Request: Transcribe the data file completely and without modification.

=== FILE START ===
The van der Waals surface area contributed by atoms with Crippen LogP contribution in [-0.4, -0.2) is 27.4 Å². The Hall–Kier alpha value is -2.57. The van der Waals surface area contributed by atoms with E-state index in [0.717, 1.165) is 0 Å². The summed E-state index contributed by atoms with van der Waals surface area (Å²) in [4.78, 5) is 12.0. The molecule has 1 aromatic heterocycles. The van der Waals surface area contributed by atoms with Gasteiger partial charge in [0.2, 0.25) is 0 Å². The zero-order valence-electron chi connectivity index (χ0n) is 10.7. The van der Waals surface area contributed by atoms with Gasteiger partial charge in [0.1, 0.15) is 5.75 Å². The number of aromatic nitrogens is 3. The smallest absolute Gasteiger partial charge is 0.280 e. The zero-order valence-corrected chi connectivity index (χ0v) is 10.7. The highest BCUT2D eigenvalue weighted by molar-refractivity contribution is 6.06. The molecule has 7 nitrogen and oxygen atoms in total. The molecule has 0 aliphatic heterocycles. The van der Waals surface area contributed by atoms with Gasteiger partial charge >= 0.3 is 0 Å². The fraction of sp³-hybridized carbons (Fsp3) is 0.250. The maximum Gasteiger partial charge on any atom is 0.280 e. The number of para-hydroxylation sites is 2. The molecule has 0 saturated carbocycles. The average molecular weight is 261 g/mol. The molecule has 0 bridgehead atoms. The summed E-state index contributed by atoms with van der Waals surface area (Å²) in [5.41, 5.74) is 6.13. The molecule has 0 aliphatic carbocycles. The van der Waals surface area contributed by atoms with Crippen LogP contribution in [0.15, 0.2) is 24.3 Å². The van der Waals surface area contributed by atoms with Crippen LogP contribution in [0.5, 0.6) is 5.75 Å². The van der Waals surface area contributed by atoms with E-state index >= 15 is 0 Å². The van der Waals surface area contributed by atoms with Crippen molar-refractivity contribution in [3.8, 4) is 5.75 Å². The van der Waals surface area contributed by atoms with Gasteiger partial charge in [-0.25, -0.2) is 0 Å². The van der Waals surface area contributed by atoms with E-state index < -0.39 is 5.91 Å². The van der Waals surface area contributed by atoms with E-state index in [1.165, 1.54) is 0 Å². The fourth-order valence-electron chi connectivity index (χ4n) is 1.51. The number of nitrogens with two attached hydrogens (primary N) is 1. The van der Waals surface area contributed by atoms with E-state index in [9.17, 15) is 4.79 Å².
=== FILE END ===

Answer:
The van der Waals surface area contributed by atoms with Crippen LogP contribution in [-0.4, -0.2) is 27.4 Å². The Hall–Kier alpha value is -2.57. The van der Waals surface area contributed by atoms with E-state index in [0.717, 1.165) is 0 Å². The summed E-state index contributed by atoms with van der Waals surface area (Å²) in [4.78, 5) is 12.0. The molecule has 1 aromatic heterocycles. The van der Waals surface area contributed by atoms with Gasteiger partial charge in [0.2, 0.25) is 0 Å². The zero-order valence-electron chi connectivity index (χ0n) is 10.7. The van der Waals surface area contributed by atoms with Gasteiger partial charge in [0.1, 0.15) is 5.75 Å². The number of aromatic nitrogens is 3. The smallest absolute Gasteiger partial charge is 0.280 e. The zero-order valence-corrected chi connectivity index (χ0v) is 10.7. The highest BCUT2D eigenvalue weighted by molar-refractivity contribution is 6.06. The molecule has 7 nitrogen and oxygen atoms in total. The molecule has 0 aliphatic heterocycles. The van der Waals surface area contributed by atoms with Gasteiger partial charge >= 0.3 is 0 Å². The fraction of sp³-hybridized carbons (Fsp3) is 0.250. The maximum Gasteiger partial charge on any atom is 0.280 e. The number of para-hydroxylation sites is 2. The molecule has 0 saturated carbocycles. The average molecular weight is 261 g/mol. The molecule has 0 bridgehead atoms. The summed E-state index contributed by atoms with van der Waals surface area (Å²) in [5.41, 5.74) is 6.13. The molecule has 0 aliphatic carbocycles. The van der Waals surface area contributed by atoms with Crippen LogP contribution in [0.15, 0.2) is 24.3 Å². The van der Waals surface area contributed by atoms with Crippen LogP contribution in [0.5, 0.6) is 5.75 Å². The van der Waals surface area contributed by atoms with E-state index >= 15 is 0 Å². The van der Waals surface area contributed by atoms with Crippen molar-refractivity contribution in [3.8, 4) is 5.75 Å². The van der Waals surface area contributed by atoms with Gasteiger partial charge in [-0.25, -0.2) is 0 Å². The van der Waals surface area contributed by atoms with E-state index < -0.39 is 5.91 Å². The van der Waals surface area contributed by atoms with E-state index in [1.165, 1.54) is 0 Å². The fourth-order valence-electron chi connectivity index (χ4n) is 1.51. The number of nitrogens with two attached hydrogens (primary N) is 1. The van der Waals surface area contributed by atoms with E-state index in [9.17, 15) is 4.79 Å².